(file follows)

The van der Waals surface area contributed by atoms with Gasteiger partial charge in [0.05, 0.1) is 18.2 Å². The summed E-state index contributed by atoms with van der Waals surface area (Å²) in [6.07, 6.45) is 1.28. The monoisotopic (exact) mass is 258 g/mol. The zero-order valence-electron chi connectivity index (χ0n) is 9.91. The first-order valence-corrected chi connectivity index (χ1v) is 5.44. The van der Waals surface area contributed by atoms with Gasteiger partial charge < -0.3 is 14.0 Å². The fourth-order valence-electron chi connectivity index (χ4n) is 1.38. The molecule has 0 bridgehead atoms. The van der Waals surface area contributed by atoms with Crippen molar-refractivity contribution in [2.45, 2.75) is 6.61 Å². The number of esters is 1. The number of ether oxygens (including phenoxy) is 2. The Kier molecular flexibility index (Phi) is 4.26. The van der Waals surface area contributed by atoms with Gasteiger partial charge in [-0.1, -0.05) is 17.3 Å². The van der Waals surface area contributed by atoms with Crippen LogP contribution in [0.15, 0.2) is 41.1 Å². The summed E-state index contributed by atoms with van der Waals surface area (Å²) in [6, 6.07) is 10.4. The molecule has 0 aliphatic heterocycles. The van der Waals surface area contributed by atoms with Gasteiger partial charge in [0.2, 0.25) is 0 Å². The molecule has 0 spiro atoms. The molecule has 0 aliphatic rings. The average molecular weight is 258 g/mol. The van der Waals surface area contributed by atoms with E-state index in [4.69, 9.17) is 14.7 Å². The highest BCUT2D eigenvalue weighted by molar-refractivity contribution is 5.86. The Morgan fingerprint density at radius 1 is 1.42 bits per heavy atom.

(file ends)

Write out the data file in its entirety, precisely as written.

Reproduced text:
The van der Waals surface area contributed by atoms with Gasteiger partial charge in [0.05, 0.1) is 18.2 Å². The summed E-state index contributed by atoms with van der Waals surface area (Å²) in [6.07, 6.45) is 1.28. The monoisotopic (exact) mass is 258 g/mol. The zero-order valence-electron chi connectivity index (χ0n) is 9.91. The first-order valence-corrected chi connectivity index (χ1v) is 5.44. The van der Waals surface area contributed by atoms with Gasteiger partial charge < -0.3 is 14.0 Å². The fourth-order valence-electron chi connectivity index (χ4n) is 1.38. The molecule has 0 bridgehead atoms. The van der Waals surface area contributed by atoms with Crippen molar-refractivity contribution in [2.45, 2.75) is 6.61 Å². The number of esters is 1. The number of ether oxygens (including phenoxy) is 2. The Kier molecular flexibility index (Phi) is 4.26. The van der Waals surface area contributed by atoms with Gasteiger partial charge in [-0.1, -0.05) is 17.3 Å². The van der Waals surface area contributed by atoms with Crippen LogP contribution in [0.15, 0.2) is 41.1 Å². The summed E-state index contributed by atoms with van der Waals surface area (Å²) in [6, 6.07) is 10.4. The molecule has 0 aliphatic heterocycles. The van der Waals surface area contributed by atoms with Gasteiger partial charge in [0.2, 0.25) is 0 Å². The molecule has 0 spiro atoms. The molecule has 0 aliphatic rings. The average molecular weight is 258 g/mol. The van der Waals surface area contributed by atoms with E-state index in [4.69, 9.17) is 14.7 Å². The highest BCUT2D eigenvalue weighted by molar-refractivity contribution is 5.86. The Morgan fingerprint density at radius 1 is 1.42 bits per heavy atom.